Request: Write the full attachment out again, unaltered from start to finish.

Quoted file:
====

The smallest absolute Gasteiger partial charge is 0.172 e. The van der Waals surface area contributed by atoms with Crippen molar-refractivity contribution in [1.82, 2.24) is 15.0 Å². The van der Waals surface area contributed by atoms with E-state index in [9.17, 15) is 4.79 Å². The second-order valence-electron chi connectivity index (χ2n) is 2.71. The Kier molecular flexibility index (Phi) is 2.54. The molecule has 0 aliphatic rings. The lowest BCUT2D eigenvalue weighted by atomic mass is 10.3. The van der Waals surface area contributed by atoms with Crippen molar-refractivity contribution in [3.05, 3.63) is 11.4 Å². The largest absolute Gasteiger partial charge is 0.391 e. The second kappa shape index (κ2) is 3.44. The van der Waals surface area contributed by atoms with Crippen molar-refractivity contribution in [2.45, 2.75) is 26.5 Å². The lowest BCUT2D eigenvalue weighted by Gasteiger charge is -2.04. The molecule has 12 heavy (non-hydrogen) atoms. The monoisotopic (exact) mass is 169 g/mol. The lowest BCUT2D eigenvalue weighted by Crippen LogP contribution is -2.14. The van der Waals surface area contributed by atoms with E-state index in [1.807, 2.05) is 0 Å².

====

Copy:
The smallest absolute Gasteiger partial charge is 0.172 e. The van der Waals surface area contributed by atoms with Crippen molar-refractivity contribution in [1.82, 2.24) is 15.0 Å². The van der Waals surface area contributed by atoms with E-state index in [9.17, 15) is 4.79 Å². The second-order valence-electron chi connectivity index (χ2n) is 2.71. The Kier molecular flexibility index (Phi) is 2.54. The molecule has 0 aliphatic rings. The lowest BCUT2D eigenvalue weighted by atomic mass is 10.3. The van der Waals surface area contributed by atoms with Crippen molar-refractivity contribution in [3.05, 3.63) is 11.4 Å². The largest absolute Gasteiger partial charge is 0.391 e. The second kappa shape index (κ2) is 3.44. The van der Waals surface area contributed by atoms with Crippen molar-refractivity contribution in [2.45, 2.75) is 26.5 Å². The lowest BCUT2D eigenvalue weighted by Gasteiger charge is -2.04. The molecule has 12 heavy (non-hydrogen) atoms. The monoisotopic (exact) mass is 169 g/mol. The lowest BCUT2D eigenvalue weighted by Crippen LogP contribution is -2.14. The van der Waals surface area contributed by atoms with E-state index in [1.807, 2.05) is 0 Å².